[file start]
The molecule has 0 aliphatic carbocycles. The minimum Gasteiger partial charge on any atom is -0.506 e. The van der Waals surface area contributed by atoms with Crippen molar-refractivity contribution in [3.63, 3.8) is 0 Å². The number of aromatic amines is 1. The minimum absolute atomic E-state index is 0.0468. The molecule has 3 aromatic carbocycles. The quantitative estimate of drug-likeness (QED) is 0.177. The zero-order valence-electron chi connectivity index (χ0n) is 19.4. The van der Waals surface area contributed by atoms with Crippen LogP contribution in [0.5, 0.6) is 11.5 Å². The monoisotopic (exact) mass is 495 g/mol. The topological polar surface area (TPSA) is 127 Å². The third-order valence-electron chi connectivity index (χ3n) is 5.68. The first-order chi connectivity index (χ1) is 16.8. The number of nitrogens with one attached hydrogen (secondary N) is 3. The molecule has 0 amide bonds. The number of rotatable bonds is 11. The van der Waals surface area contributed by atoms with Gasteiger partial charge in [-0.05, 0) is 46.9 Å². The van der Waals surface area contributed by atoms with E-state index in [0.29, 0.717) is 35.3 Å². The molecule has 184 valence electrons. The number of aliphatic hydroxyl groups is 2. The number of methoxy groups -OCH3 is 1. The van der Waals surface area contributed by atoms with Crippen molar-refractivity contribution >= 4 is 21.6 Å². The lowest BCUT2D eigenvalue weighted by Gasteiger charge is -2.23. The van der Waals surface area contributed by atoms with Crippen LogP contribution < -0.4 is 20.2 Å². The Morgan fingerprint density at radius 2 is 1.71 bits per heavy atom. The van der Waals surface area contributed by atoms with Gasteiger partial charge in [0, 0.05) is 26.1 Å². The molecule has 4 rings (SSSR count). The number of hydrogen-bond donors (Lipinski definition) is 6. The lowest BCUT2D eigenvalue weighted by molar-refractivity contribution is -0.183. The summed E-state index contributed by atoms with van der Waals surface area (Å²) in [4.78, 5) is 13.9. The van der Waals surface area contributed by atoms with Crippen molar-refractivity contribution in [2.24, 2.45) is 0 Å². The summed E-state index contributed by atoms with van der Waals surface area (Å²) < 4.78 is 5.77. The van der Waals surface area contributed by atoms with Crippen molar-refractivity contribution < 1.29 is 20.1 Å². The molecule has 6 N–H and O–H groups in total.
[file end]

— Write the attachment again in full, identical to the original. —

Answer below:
The molecule has 0 aliphatic carbocycles. The minimum Gasteiger partial charge on any atom is -0.506 e. The van der Waals surface area contributed by atoms with Crippen molar-refractivity contribution in [3.63, 3.8) is 0 Å². The number of aromatic amines is 1. The minimum absolute atomic E-state index is 0.0468. The molecule has 3 aromatic carbocycles. The quantitative estimate of drug-likeness (QED) is 0.177. The zero-order valence-electron chi connectivity index (χ0n) is 19.4. The van der Waals surface area contributed by atoms with Crippen LogP contribution in [0.5, 0.6) is 11.5 Å². The monoisotopic (exact) mass is 495 g/mol. The topological polar surface area (TPSA) is 127 Å². The third-order valence-electron chi connectivity index (χ3n) is 5.68. The first-order chi connectivity index (χ1) is 16.8. The number of nitrogens with one attached hydrogen (secondary N) is 3. The molecule has 0 amide bonds. The number of rotatable bonds is 11. The van der Waals surface area contributed by atoms with Gasteiger partial charge in [-0.05, 0) is 46.9 Å². The van der Waals surface area contributed by atoms with E-state index in [0.29, 0.717) is 35.3 Å². The molecule has 184 valence electrons. The number of aliphatic hydroxyl groups is 2. The number of methoxy groups -OCH3 is 1. The van der Waals surface area contributed by atoms with Crippen molar-refractivity contribution >= 4 is 21.6 Å². The lowest BCUT2D eigenvalue weighted by Gasteiger charge is -2.23. The van der Waals surface area contributed by atoms with Crippen LogP contribution < -0.4 is 20.2 Å². The Morgan fingerprint density at radius 2 is 1.71 bits per heavy atom. The van der Waals surface area contributed by atoms with Gasteiger partial charge in [0, 0.05) is 26.1 Å². The molecule has 4 rings (SSSR count). The number of hydrogen-bond donors (Lipinski definition) is 6. The lowest BCUT2D eigenvalue weighted by molar-refractivity contribution is -0.183. The summed E-state index contributed by atoms with van der Waals surface area (Å²) in [4.78, 5) is 13.9. The van der Waals surface area contributed by atoms with Crippen molar-refractivity contribution in [2.24, 2.45) is 0 Å². The summed E-state index contributed by atoms with van der Waals surface area (Å²) < 4.78 is 5.77. The van der Waals surface area contributed by atoms with Crippen molar-refractivity contribution < 1.29 is 20.1 Å². The molecule has 6 N–H and O–H groups in total.